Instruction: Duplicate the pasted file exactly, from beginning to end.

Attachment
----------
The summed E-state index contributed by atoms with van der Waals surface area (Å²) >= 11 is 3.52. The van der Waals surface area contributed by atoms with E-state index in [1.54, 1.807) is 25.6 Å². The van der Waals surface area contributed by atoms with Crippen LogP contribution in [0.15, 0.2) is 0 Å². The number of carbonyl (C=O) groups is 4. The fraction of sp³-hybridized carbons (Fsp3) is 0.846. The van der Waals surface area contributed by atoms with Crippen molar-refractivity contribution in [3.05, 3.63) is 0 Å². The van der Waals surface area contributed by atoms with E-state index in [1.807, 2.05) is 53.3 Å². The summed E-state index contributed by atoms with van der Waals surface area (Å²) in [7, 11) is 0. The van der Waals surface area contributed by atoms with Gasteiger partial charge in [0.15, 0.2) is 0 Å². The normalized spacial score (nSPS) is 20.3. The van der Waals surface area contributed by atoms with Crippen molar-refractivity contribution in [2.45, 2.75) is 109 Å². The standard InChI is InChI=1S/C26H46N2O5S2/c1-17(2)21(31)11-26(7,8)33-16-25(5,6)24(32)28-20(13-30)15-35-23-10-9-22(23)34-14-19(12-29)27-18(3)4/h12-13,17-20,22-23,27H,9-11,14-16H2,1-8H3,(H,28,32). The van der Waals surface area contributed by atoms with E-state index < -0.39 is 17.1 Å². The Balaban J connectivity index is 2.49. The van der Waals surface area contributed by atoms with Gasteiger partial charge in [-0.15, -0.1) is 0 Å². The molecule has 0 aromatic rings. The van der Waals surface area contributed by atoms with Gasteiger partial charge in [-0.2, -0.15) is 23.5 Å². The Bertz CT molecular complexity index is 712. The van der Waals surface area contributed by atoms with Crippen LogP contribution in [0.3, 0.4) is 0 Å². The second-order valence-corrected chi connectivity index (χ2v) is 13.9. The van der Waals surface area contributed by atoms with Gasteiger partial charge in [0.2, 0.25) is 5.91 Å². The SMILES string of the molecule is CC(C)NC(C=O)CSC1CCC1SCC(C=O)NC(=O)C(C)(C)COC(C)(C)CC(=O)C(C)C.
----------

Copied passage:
The summed E-state index contributed by atoms with van der Waals surface area (Å²) >= 11 is 3.52. The van der Waals surface area contributed by atoms with E-state index in [1.54, 1.807) is 25.6 Å². The van der Waals surface area contributed by atoms with Crippen LogP contribution in [0.15, 0.2) is 0 Å². The number of carbonyl (C=O) groups is 4. The fraction of sp³-hybridized carbons (Fsp3) is 0.846. The van der Waals surface area contributed by atoms with Crippen molar-refractivity contribution in [3.05, 3.63) is 0 Å². The van der Waals surface area contributed by atoms with E-state index in [1.807, 2.05) is 53.3 Å². The summed E-state index contributed by atoms with van der Waals surface area (Å²) in [7, 11) is 0. The van der Waals surface area contributed by atoms with Gasteiger partial charge in [0.15, 0.2) is 0 Å². The normalized spacial score (nSPS) is 20.3. The van der Waals surface area contributed by atoms with Crippen molar-refractivity contribution in [2.45, 2.75) is 109 Å². The standard InChI is InChI=1S/C26H46N2O5S2/c1-17(2)21(31)11-26(7,8)33-16-25(5,6)24(32)28-20(13-30)15-35-23-10-9-22(23)34-14-19(12-29)27-18(3)4/h12-13,17-20,22-23,27H,9-11,14-16H2,1-8H3,(H,28,32). The van der Waals surface area contributed by atoms with E-state index < -0.39 is 17.1 Å². The Balaban J connectivity index is 2.49. The van der Waals surface area contributed by atoms with Gasteiger partial charge in [-0.15, -0.1) is 0 Å². The molecule has 0 aromatic rings. The van der Waals surface area contributed by atoms with Gasteiger partial charge in [-0.2, -0.15) is 23.5 Å². The Bertz CT molecular complexity index is 712. The van der Waals surface area contributed by atoms with Crippen LogP contribution in [0.3, 0.4) is 0 Å². The second-order valence-corrected chi connectivity index (χ2v) is 13.9. The van der Waals surface area contributed by atoms with Gasteiger partial charge in [0.2, 0.25) is 5.91 Å². The SMILES string of the molecule is CC(C)NC(C=O)CSC1CCC1SCC(C=O)NC(=O)C(C)(C)COC(C)(C)CC(=O)C(C)C.